Your guide to planning a European vacation
Susan Choi, owner of Mr. Susan cocktail bar, was relying on locals to keep the doors open during the height of the pandemic. Now that travel is back, Choi has noticed the influx of international guests through her doors, particularly visitors from the United States.
“You can see at the bar that all Americans are drinking margaritas and dirty martinis again,” says Choi.
With the easing of coronavirus restrictions in recent months, there have been clear signs of a pent-up demand for travel as visitors slowly return to Germany for a little European holiday. Here are a few tips if you’ve decided to do the same.
Travel to Germany is open to everyone, regardless of vaccination status. From June 11, travelers will no longer need to present a negative test or proof of recovery to enter the country. But there are other restrictions: Although the European Union has recommended lifting the mask requirement when flying, FFP2 or medical-grade masks apply to flights that start or land in Germany. Masks are recommended at German airports, but not mandatory.
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Airports in Europe experience the same crowds and chaos as US airports due to labor shortages. So give yourself plenty of time to check in your luggage, clear security and immigration controls, and eat before a long flight.
What you should know about restrictions
When entering shops, hotels, bars and restaurants in Germany, you no longer have to show proof of vaccination or wear a mask. A mask – especially an N95, KN95 or FFP2 – is required on public transport. As regulations can easily change, Ostendorf recommends checking regularly for updates in Berlin and other regions you will be visiting.
In order to mitigate the increase in the cost of living, the federal government is offering a nationwide 9-euro monthly pass for June, July and August. This ticket is available to everyone, including visitors, and can be used on local and regional trains, buses and trams. Tickets can be bought at the Deutsche Bahn ticket machines or at public transport stops.
While the discounted ticket encourages people to use public transport, trains across the country are filled with travelers taking advantage of the offer. Deutsche Bahn warns: Anyone planning a trip on tourist routes with the 9-euro ticket must expect a higher volume of passengers, especially on weekends and sunny days. To avoid crowds, travel on weekdays if possible.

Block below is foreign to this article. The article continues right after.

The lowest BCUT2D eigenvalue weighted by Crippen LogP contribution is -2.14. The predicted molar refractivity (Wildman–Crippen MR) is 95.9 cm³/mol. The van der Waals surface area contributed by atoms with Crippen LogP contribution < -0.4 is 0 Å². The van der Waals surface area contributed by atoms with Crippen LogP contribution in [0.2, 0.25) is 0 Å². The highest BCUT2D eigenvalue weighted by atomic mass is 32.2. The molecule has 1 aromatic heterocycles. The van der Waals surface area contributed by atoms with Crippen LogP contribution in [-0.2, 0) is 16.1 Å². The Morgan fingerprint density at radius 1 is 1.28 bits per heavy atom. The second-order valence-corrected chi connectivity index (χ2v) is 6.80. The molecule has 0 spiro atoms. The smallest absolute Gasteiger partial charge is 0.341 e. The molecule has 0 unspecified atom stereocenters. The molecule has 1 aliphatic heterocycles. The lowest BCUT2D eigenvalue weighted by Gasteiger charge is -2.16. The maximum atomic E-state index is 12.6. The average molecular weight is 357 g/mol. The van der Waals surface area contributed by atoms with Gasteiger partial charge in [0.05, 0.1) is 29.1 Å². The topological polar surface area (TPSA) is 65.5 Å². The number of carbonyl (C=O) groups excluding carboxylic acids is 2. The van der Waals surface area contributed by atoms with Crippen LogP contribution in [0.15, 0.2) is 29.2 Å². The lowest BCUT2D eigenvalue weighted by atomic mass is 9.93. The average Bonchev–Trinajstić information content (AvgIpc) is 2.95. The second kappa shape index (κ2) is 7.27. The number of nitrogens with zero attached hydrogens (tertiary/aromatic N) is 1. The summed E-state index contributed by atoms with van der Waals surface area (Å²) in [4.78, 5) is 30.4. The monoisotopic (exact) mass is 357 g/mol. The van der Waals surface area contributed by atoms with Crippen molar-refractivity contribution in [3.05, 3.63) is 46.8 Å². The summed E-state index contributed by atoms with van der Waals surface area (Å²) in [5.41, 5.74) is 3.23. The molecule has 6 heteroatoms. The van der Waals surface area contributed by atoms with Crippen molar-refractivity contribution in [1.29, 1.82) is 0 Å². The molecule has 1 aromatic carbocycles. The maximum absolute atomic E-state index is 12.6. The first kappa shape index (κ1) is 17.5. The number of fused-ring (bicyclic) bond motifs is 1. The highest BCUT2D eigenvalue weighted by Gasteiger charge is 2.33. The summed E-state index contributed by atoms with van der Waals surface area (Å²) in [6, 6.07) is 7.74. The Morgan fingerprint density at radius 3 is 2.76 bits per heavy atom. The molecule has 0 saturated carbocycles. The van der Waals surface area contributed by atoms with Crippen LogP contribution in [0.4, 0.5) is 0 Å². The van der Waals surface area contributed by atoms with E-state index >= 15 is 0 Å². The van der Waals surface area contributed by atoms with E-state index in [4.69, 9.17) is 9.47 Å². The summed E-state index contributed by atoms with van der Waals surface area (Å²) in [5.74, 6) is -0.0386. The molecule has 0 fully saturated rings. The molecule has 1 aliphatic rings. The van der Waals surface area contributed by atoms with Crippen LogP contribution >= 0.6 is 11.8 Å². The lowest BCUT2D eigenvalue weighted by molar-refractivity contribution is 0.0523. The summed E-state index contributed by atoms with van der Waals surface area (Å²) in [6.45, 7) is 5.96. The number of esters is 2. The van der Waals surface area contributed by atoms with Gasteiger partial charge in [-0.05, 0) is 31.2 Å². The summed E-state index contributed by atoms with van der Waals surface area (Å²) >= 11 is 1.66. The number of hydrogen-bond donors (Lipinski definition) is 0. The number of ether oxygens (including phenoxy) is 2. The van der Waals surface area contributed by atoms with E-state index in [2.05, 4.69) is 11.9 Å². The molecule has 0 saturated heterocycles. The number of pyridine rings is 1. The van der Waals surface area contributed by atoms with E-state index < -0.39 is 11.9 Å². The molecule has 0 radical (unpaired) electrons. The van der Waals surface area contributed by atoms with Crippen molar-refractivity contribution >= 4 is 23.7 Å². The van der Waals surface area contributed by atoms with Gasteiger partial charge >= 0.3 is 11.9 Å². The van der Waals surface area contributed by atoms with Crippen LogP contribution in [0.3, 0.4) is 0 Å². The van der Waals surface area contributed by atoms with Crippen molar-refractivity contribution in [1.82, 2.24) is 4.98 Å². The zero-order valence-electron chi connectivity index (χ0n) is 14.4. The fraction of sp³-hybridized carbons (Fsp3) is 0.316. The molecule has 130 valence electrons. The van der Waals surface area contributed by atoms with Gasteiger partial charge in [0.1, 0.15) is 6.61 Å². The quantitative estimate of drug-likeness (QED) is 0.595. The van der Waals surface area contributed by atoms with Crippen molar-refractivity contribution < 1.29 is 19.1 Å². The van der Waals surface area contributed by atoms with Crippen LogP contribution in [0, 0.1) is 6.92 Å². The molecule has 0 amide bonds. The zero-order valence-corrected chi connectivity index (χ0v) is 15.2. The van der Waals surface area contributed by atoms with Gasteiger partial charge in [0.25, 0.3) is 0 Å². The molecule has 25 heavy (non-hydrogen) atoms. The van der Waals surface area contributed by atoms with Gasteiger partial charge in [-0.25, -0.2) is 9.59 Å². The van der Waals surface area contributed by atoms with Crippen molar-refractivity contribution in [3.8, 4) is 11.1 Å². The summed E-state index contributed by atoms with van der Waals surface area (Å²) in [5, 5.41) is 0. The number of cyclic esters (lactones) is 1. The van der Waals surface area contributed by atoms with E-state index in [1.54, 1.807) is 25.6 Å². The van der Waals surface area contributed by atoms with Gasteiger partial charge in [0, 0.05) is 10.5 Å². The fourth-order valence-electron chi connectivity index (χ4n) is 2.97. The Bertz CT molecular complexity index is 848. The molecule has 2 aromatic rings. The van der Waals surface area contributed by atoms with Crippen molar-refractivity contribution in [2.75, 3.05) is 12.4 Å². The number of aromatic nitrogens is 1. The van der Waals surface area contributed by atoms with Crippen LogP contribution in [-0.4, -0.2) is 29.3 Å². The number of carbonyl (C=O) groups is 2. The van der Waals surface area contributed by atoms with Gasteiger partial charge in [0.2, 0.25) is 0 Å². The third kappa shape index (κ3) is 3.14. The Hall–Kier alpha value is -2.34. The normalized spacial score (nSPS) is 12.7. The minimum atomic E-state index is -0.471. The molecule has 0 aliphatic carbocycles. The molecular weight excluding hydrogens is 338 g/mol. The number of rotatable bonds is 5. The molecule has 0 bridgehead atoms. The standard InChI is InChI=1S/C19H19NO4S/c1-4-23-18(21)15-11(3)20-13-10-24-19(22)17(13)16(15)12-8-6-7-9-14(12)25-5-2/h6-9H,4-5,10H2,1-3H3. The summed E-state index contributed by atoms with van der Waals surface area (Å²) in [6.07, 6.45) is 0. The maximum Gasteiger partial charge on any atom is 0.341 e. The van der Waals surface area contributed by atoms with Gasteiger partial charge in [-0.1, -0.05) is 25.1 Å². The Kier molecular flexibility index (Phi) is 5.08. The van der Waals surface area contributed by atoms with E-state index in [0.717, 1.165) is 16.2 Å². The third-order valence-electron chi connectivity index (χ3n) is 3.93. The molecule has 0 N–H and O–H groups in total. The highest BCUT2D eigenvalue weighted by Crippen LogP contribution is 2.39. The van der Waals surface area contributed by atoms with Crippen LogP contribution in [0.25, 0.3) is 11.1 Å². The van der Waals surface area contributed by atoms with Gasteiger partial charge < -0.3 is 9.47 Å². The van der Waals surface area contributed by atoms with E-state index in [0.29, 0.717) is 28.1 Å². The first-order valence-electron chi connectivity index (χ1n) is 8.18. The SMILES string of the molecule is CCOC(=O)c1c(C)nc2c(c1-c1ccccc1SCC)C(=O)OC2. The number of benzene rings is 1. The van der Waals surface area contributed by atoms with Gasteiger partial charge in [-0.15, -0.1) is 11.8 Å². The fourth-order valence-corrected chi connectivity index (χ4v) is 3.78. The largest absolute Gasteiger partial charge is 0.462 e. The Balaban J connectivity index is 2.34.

Katherina Klimke, vice president of operations at 25hours Hotels, said bookings from Americans have doubled compared to last year, but they’re not at pre-pandemic levels. She advises visitors to book their hotel stay early to ensure the best rates and availability.
“While leisure destinations fill up faster and reservations two to three months in advance would be advisable, some city destinations could also be available at short notice,” adds Klimke.
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Sebastian Riewe, Director of Sales and Marketing at the Hotel Adlon Kempinski Berlin, is also seeing an increase in bookings from Americans. They had some last minute booking requests that they couldn’t accommodate.
“That’s why we would ideally recommend our customers to go back to the old booking patterns – that is, a lead time of at least six to eight weeks, or ideally two to six months for international travel,” says Riewe.
Hotels and restaurants aren’t the only ones seeing a surge in bookings; Tours through Germany are on the rise again. Since March, BottleStops founder Jerome Hainz has received many inquiries and bookings for his wine tours and tastings for Mainz and the surrounding German wine regions. The only major difference is that more and more people are opting for private tours.
“It has to do with the fact that people want to be careful when they are in the car with strangers,” says Hainz.
Because of this demand, Hainz suggests booking private tours three to four weeks in advance, but he said public tours are more flexible and can sometimes be arranged at the last minute.
Here’s how to find tests before you return home
As of June 12, it will no longer be necessary to have a negative coronavirus test to enter the United States. You might still want to get tested before your flight home, just to have peace of mind.
You should still get tested while traveling, health experts say
You can find testing sites at every major airport in Germany, but expect to book an appointment and pay a premium. The easiest and cheapest way to test is to purchase a home coronavirus test, which is available at most grocery stores and pharmacies for less than $2.